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Re: [csswg-drafts] [css-fonts] Proposal to extend CSS font-optical-sizing (#4430)

From: John Hudson via GitHub <sysbot+gh@w3.org>
Date: Mon, 22 Jun 2020 18:30:20 +0000
To: public-css-archive@w3.org
Message-ID: <issue_comment.created-647699321-1592850619-sysbot+gh@w3.org>
> But I would find it surprising (and unwelcome) for this to affect the choice of font faces (or used values of opsz), and perhaps erase the intended design difference between the elements.

That presumes that the opsz variation is a form of stylistic differentiation between text elements, like bold or italic style, that one expects to be retained when layout changes. I think that is an error, because _optical_ size-specific design is about making adjustments appropriate to the size of text that the reader is seeing, not styling the text in a particular way.

So if text is being enlarged — as distinct from zoomed — such that a new layout with differently sized text is presented to the reader, then it absolutely makes sense that a new opsz instance is selected, even if that meant that some text elements that were previously dfferent opsz variants are now clamped to the same opsz variant. [In practice, I think few opsz variable fonts would have so narrow a range of opsz variation as 9–18.]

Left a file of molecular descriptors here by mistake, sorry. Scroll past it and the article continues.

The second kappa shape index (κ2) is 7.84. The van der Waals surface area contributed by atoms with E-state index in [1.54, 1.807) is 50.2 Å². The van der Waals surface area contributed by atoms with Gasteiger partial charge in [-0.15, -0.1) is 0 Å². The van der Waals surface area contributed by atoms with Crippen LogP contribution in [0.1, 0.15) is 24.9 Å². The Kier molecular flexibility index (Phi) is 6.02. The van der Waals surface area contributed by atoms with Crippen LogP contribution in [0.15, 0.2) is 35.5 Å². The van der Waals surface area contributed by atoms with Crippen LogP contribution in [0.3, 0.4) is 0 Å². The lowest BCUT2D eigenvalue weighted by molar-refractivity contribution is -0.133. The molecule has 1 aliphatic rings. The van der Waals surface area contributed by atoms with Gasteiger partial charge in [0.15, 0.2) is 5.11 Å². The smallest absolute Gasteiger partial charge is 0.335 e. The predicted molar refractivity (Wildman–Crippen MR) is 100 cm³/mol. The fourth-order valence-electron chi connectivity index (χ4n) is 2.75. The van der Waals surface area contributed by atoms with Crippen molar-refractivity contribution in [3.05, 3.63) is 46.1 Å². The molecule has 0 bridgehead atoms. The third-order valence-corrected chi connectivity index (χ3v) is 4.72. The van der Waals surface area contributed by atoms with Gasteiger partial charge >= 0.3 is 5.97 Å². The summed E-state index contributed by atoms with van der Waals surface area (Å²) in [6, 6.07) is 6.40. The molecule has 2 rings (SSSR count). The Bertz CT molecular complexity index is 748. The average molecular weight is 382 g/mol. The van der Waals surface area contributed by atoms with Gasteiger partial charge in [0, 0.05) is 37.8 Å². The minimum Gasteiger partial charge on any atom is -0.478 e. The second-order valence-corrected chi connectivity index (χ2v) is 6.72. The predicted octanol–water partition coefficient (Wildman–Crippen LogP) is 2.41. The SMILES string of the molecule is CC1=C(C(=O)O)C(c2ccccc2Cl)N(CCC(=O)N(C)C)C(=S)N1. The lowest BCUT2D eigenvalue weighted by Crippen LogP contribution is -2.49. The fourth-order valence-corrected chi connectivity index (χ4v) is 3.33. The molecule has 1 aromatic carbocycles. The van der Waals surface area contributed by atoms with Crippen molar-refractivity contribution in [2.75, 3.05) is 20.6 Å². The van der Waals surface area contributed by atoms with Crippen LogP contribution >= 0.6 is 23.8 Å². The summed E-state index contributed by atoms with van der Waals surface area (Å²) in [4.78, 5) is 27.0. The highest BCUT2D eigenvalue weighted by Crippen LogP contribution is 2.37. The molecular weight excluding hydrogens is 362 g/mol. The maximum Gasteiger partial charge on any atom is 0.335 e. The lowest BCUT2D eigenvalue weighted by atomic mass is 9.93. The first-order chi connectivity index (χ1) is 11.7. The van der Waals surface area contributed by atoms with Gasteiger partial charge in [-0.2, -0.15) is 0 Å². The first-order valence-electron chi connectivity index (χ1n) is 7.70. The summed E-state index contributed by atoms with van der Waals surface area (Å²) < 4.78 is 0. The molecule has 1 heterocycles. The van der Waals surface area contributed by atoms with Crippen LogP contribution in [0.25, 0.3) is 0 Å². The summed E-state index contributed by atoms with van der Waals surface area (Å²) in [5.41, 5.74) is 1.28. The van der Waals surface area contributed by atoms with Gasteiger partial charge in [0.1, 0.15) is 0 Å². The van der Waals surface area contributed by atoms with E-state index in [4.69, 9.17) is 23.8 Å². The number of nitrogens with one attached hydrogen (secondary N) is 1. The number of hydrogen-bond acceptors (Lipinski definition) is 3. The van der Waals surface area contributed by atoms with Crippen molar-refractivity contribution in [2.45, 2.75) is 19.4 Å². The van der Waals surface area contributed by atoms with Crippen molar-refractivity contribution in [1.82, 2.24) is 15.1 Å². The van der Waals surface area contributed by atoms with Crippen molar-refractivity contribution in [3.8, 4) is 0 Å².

As noted in the draft rewording of the opsz axis definition, it is recommended that software provide means to override automatic Optical size variant selection, as may be appropriate for particular platforms, intended use, known viewing distance, or accessibility. That could include, I suppose, overriding behaviour in text resizing situations.

> Another surprising result would be that line breaks within a fixed-width block on the page (e.g. a sidebar that has an absolute width set in CSS pixels (or em units, or whatever) will change when the page is zoomed, if this results in an opsz change. I believe that is unexpected and unwanted.

If I understand you correctly, this suggests that in a page content enlarging operation some text elements may need to allow reflow of layout and some may not, or, to put it another way, some may be enlarged and others zoomed. That seems to me something that CSS would need to be able to address.

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Received on Monday, 22 June 2020 18:30:26 UTC

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